November 20, 2013

What You Don't Know

One of the biggest signs of my maturity is being able to admit what I don't know.

I'm constantly peeved when I ask someone a question, and they guess at the answer. When I hear responses like "Well, I would think that..." "I'm pretty sure that..." and "It's definitely got to be...", more often than not, I rudely interrupt them and say, "But you don't know."

More often than not, they continue to try to speculate.

I can guess at an answer better than anybody else. If I'm asking you, it's because I want the actual answer. Not something that might be the answer.

There's no shame in admitting what you don't know. But most people don't like to hear that. When someone asks me a question, I think about it, and if I don't know the answer (which, hey, sometimes happens), I might say something like, "You know what? I don't know" or "I don't know, but I'll find out" or "I should know, but I don't" or better yet, "I don't know, let's look it up."

But these circumstances usually relate to facts, trivia, tidbits of information - names, dates, times, weather forecasts, hours of operation, driving directions, etc. - that can easily be verified by some public information resource - a book, library archives, the internet, some human expert. It's not always about how much you know, but whether you know who to ask.

It's different when it's about how to do something. And if you want to move ahead in this world, sometimes you've got to do things you don't know how to do. You either learn it quickly in advance, improvise your way through it, or learn it on the job. If you don't already know how to rollerskate (which of course you do), you've got to figure it out pretty quickly once you strap those wheels on your feet.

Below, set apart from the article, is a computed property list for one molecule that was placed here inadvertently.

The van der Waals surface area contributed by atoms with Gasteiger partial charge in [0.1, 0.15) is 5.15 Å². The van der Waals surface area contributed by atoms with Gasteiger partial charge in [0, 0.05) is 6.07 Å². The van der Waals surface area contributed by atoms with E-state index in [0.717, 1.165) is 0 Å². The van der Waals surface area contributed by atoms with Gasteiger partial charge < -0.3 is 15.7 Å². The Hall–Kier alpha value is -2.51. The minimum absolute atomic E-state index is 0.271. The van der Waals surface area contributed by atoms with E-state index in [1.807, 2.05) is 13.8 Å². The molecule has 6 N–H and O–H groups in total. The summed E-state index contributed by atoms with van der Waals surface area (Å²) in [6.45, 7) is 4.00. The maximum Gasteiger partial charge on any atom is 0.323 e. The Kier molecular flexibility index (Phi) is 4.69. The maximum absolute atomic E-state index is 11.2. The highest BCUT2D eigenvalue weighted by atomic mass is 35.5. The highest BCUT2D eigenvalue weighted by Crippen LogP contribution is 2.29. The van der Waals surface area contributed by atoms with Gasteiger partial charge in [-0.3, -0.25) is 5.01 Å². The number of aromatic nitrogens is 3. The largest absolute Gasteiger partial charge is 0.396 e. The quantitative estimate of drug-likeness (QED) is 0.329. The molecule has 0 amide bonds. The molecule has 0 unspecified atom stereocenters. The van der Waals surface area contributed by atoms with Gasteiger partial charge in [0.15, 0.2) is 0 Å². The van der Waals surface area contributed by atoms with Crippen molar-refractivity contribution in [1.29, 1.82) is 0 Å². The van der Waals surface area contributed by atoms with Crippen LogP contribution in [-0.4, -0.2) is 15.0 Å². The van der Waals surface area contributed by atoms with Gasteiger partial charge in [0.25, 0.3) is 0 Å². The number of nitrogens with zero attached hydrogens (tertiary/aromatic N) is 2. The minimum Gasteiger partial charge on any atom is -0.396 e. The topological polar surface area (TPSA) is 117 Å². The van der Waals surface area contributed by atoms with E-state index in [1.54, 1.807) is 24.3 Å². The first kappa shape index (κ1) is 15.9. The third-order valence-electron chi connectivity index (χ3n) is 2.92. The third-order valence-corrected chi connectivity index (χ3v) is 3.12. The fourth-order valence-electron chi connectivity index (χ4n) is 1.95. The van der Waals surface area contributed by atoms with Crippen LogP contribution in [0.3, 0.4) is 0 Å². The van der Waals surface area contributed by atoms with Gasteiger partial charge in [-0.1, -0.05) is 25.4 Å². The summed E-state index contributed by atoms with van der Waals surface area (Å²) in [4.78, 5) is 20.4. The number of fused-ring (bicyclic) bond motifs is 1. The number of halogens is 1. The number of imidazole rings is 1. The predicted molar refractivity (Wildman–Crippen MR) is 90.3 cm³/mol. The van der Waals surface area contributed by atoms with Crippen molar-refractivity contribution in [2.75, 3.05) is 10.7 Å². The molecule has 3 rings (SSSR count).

A few months ago, during a week I was feeling particularly underemployed, I accepted a job offer to be a production assistant on a guerilla-style commercial shoot, during which I'd be assisting the director, DP, and two actors, doing whatever was needed from fetching coffee, marking marks, and slating the scenes to fixing hair/makeup/costumes, recording sound, and even holding the camera way above my head while steadying my footing on the Venice beach with a hoodie draped over my head so I could see the display screen, while the director, DP and actors were all on screen.

I knew that I was up for anything and everything that day, but I didn't really know what I was in for. "Just tell me what you want me to do," I told the director, who I consider a friend, but don't know that well. "Don't be shy about it, just tell me, because I won't necessarily automatically know."

I mean, I'm an actor. I'm used to being on the other side of the camera. I usually just listen for "Action!" and don't pay much attention to "Roll Sound" "Sound Rolling" and all of the other commands and confirmations that are called out on set by multiple crew members.

I'm just talent. What do I know?

I tried really hard, but I don't think I did a very good job. I had a good attitude and arrived on time and did everything I was asked to do, but maybe I could've picked up the rhythm of the set better, been more helpful, grown more arms to hold more pieces of equipment... Towards the end of the day, trying to juggle my production duties with getting camera-ready myself for my own small on-camera role, I found myself apologizing.

"I'm sorry," I said, "I just don't know how to do everything. I've never done this before."

And that's a hard thing to admit.

But even I have never done everything, and will never be able to do everything. There just isn't time.

But I'm grateful for the experience, and even for the money - which, for a 15 hour day, is usually what I make in one hour for my dayjob as a marketing consultant.

I think I did just fine as a PA, but of course I'm never satisfied with anything below excellence. But I didn't drop anything. I didn't break anything. My actors got sunburned but so did I.

And now, I know how to do one more thing.

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